By design, the investment decision in a business combination is primarily made based upon disclosure in the prospectus. Accordingly, liability may be imposed for any materially inaccurate information in a prospectus. Additional information may be available regarding a proposed business combination which may have an effect on the market value of a shareholder's securities. For example, the Commission itself recognizes that information provided to analysts is widely disseminated and reflected in the market. Any decision by a shareholder to buy or sell prior to the conclusion of the transaction is simply an open market transaction. Rule 10b-5 of the Exchange Act is designed to protect investors from inadequate or inaccurate information when engaging in open market transactions. Conversely, the Securities Act is designed to protect investors from making their investment decision on whether to participate directly in a business combination on inadequate or inaccurate information. By imposing Section 12(a)(2) Securities Act liability on information relied upon in open market transactions (which, again, is covered by Rule 10b-5) you expand Securities Act liability into an area which it was not intended to cover. Such an expansion is inappropriate.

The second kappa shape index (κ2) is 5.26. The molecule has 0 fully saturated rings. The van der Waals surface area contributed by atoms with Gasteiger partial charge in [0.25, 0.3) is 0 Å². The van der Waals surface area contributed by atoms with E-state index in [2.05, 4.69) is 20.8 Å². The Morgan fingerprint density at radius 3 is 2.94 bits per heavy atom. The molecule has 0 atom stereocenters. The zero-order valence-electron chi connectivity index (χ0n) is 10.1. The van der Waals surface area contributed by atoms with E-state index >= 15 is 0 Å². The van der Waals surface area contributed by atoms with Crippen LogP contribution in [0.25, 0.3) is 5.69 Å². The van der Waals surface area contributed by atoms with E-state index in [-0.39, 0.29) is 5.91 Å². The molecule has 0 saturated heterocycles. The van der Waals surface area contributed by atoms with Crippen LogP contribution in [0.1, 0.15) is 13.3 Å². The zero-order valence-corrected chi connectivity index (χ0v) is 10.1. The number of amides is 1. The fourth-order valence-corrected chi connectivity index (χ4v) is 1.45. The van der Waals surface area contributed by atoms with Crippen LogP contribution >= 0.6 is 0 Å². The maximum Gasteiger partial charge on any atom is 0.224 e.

The definitions and prohibitions of the Securities Act were devised, inter alia, to prohibit certain communications prior to filing a registration statement. The intent was not to require filings of such communications or to impose liability on such communications, but instead to prohibit them. The needs of investors and the market dictate eliminating that prohibition. However, to do so does not also require that such communications now must be filed with the Commission as statutory prospectuses or be subjected to statutory prospectus liability. In an environment of rapidly changing technological advancements, issuers face increased pressure to disseminate transaction-related information more rapidly. However, technological advancement should not automatically translate into increased liability.